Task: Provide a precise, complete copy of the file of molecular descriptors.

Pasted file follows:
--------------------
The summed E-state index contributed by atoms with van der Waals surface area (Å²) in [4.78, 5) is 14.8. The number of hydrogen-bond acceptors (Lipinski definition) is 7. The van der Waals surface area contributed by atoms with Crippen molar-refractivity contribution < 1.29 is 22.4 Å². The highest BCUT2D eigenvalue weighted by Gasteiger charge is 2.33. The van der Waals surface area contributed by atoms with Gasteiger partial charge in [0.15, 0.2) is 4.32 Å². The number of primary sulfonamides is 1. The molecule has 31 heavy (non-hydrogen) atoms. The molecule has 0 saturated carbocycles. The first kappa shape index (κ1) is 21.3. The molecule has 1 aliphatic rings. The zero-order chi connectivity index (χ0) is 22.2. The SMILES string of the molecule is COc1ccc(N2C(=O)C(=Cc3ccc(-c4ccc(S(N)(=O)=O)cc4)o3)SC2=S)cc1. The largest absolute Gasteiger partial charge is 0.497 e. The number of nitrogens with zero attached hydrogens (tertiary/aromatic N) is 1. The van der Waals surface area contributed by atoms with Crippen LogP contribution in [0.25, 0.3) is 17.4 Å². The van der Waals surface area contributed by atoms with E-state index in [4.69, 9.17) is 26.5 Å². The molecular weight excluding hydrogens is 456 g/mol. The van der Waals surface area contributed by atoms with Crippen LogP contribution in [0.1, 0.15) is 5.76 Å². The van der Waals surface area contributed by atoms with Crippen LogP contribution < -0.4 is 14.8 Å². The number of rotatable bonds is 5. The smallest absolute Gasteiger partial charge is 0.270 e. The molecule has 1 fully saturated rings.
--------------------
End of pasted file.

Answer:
The summed E-state index contributed by atoms with van der Waals surface area (Å²) in [4.78, 5) is 14.8. The number of hydrogen-bond acceptors (Lipinski definition) is 7. The van der Waals surface area contributed by atoms with Crippen molar-refractivity contribution < 1.29 is 22.4 Å². The highest BCUT2D eigenvalue weighted by Gasteiger charge is 2.33. The van der Waals surface area contributed by atoms with Gasteiger partial charge in [0.15, 0.2) is 4.32 Å². The number of primary sulfonamides is 1. The molecule has 31 heavy (non-hydrogen) atoms. The molecule has 0 saturated carbocycles. The first kappa shape index (κ1) is 21.3. The molecule has 1 aliphatic rings. The zero-order chi connectivity index (χ0) is 22.2. The SMILES string of the molecule is COc1ccc(N2C(=O)C(=Cc3ccc(-c4ccc(S(N)(=O)=O)cc4)o3)SC2=S)cc1. The largest absolute Gasteiger partial charge is 0.497 e. The number of nitrogens with zero attached hydrogens (tertiary/aromatic N) is 1. The van der Waals surface area contributed by atoms with Crippen LogP contribution in [0.25, 0.3) is 17.4 Å². The van der Waals surface area contributed by atoms with E-state index in [4.69, 9.17) is 26.5 Å². The molecular weight excluding hydrogens is 456 g/mol. The van der Waals surface area contributed by atoms with Crippen LogP contribution in [0.1, 0.15) is 5.76 Å². The van der Waals surface area contributed by atoms with Crippen LogP contribution < -0.4 is 14.8 Å². The number of rotatable bonds is 5. The smallest absolute Gasteiger partial charge is 0.270 e. The molecule has 1 fully saturated rings.